Some time last year, I posted a link to an article that talked about having a decluttered iPhone (I can’t find the link now. I’ll share it on Facebook when I do). I fell in love with that idea and when I got my new phone a few months ago, I decided to take the challenge. I realized that my phone was starting to take over my life 

While my phone isn’t as clutter free as it could be, it’s way better than it was. With the exception of Instagram and Goodreads, I removed all social media apps. Then I removed all news outlet apps (CNN, Huffington Post, etc), deactivated all push notifications, and set the do not disturb time frame. Next, I decided not to install any games except for a couple for my daughter. YouTube made the cut but that’s also more for my daughter’s sake than mine. I left Spotify because I’m borderline obsessed with it and I listen to music constantly, and a few other apps like MLB and my library and bank. Stuff I genuinely need and use.

Once I decided to declutter my phone, I also decided I would start using it for good instead of evil. So, when picking which other apps to add or keep, I felt that they needed to have a productive purpose. As in, stuff I can use to make me better instead of worse. To that end, here’s how I’m using my iPhone as a weapon for self-improvement instead of self-destruction:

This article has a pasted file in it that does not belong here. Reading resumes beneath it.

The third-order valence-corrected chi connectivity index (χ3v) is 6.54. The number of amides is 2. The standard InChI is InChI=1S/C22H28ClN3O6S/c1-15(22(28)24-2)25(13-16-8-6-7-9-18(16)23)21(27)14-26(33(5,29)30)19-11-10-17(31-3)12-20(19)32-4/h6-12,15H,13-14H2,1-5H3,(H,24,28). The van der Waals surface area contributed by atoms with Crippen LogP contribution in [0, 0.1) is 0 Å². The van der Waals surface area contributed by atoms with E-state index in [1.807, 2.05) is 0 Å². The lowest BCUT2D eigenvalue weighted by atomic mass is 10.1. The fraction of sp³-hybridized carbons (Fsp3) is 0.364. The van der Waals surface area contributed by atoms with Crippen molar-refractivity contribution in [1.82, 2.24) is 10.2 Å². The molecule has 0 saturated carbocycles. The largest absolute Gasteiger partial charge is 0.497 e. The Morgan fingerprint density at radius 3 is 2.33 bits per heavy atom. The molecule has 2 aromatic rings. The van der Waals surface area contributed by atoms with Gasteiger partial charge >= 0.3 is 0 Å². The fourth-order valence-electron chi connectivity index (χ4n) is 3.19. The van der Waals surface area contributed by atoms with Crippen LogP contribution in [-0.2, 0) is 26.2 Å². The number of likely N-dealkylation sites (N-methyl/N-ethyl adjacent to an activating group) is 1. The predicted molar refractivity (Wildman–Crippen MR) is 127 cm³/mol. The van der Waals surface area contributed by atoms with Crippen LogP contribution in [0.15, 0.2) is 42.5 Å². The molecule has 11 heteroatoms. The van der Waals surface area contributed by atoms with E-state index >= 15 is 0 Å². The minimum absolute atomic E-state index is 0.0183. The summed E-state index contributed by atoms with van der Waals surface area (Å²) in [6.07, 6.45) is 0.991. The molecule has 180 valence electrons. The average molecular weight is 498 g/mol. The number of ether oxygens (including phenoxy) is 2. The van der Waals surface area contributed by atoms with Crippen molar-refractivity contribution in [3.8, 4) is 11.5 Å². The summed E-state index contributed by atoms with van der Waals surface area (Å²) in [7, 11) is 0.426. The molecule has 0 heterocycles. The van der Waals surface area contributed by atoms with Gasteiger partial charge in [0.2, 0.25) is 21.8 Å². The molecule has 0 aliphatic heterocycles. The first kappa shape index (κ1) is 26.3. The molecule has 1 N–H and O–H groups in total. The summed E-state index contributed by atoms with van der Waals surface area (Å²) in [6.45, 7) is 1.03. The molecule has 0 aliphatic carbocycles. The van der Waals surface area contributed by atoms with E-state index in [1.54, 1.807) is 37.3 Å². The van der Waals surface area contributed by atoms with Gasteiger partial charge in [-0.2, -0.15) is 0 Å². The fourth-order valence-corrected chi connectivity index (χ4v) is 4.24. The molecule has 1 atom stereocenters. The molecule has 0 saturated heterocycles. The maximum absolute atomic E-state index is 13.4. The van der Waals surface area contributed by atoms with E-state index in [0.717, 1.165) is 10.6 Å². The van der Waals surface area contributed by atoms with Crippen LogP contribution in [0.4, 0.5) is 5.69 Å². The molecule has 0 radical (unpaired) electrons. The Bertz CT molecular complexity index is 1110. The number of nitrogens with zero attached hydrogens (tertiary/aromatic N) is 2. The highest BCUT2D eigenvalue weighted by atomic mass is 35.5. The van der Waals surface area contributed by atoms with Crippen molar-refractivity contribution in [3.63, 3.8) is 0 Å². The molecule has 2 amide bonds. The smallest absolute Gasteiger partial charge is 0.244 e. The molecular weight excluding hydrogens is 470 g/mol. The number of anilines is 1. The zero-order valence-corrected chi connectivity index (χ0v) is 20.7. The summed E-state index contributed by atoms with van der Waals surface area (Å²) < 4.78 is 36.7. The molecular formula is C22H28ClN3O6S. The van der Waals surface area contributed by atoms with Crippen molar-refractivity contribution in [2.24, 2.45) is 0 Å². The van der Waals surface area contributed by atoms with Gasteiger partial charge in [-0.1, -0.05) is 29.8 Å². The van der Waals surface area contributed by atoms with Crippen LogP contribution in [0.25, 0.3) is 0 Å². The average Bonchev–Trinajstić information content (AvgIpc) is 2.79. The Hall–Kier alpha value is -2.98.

smartphone self-improvement

Duolingo. If you want to learn a new language, Duolingo is the perfect place to start. I first heard about this app from my daughter’s Spanish teacher, which worked out well because I’d long been wanting to brush up on my French and I can do this for free, on my own time. You can choose from about 8 languages, how much you want to practice each day, it grades you instantly, the app tracks your progress, and even if you have zero knowledge of a language, you can use it. It has a game-type feel that makes it fun to learn and keep you interested.